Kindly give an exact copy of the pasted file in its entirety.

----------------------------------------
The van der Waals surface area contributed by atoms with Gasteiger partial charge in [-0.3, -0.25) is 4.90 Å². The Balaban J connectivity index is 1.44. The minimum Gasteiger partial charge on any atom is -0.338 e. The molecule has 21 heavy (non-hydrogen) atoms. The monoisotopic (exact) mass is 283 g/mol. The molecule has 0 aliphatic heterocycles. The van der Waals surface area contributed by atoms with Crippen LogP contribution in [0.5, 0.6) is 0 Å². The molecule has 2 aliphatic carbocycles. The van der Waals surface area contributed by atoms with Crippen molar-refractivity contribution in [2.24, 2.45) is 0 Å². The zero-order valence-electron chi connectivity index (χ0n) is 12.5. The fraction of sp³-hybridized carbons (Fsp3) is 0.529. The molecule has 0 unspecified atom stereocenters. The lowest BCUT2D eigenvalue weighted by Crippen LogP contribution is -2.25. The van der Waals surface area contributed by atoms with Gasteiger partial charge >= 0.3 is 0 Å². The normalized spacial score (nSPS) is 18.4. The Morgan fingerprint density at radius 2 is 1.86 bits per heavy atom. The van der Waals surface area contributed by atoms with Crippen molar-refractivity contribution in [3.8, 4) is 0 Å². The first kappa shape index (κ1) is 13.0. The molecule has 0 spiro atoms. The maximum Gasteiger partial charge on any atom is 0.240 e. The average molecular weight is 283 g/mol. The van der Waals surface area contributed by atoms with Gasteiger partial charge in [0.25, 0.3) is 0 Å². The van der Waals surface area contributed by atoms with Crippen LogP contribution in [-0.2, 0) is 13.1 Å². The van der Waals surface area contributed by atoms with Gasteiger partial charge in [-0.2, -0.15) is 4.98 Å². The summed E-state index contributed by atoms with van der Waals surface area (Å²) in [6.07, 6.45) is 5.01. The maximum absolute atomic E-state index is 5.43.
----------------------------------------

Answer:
The van der Waals surface area contributed by atoms with Gasteiger partial charge in [-0.3, -0.25) is 4.90 Å². The Balaban J connectivity index is 1.44. The minimum Gasteiger partial charge on any atom is -0.338 e. The molecule has 21 heavy (non-hydrogen) atoms. The monoisotopic (exact) mass is 283 g/mol. The molecule has 0 aliphatic heterocycles. The van der Waals surface area contributed by atoms with Crippen LogP contribution in [0.5, 0.6) is 0 Å². The molecule has 2 aliphatic carbocycles. The van der Waals surface area contributed by atoms with Crippen molar-refractivity contribution in [2.24, 2.45) is 0 Å². The zero-order valence-electron chi connectivity index (χ0n) is 12.5. The fraction of sp³-hybridized carbons (Fsp3) is 0.529. The molecule has 0 unspecified atom stereocenters. The lowest BCUT2D eigenvalue weighted by Crippen LogP contribution is -2.25. The van der Waals surface area contributed by atoms with Gasteiger partial charge >= 0.3 is 0 Å². The normalized spacial score (nSPS) is 18.4. The Morgan fingerprint density at radius 2 is 1.86 bits per heavy atom. The van der Waals surface area contributed by atoms with Crippen molar-refractivity contribution in [3.8, 4) is 0 Å². The first kappa shape index (κ1) is 13.0. The molecule has 0 spiro atoms. The maximum Gasteiger partial charge on any atom is 0.240 e. The average molecular weight is 283 g/mol. The van der Waals surface area contributed by atoms with Gasteiger partial charge in [0.25, 0.3) is 0 Å². The van der Waals surface area contributed by atoms with Crippen LogP contribution in [-0.2, 0) is 13.1 Å². The van der Waals surface area contributed by atoms with Gasteiger partial charge in [-0.2, -0.15) is 4.98 Å². The summed E-state index contributed by atoms with van der Waals surface area (Å²) in [6.07, 6.45) is 5.01. The maximum absolute atomic E-state index is 5.43.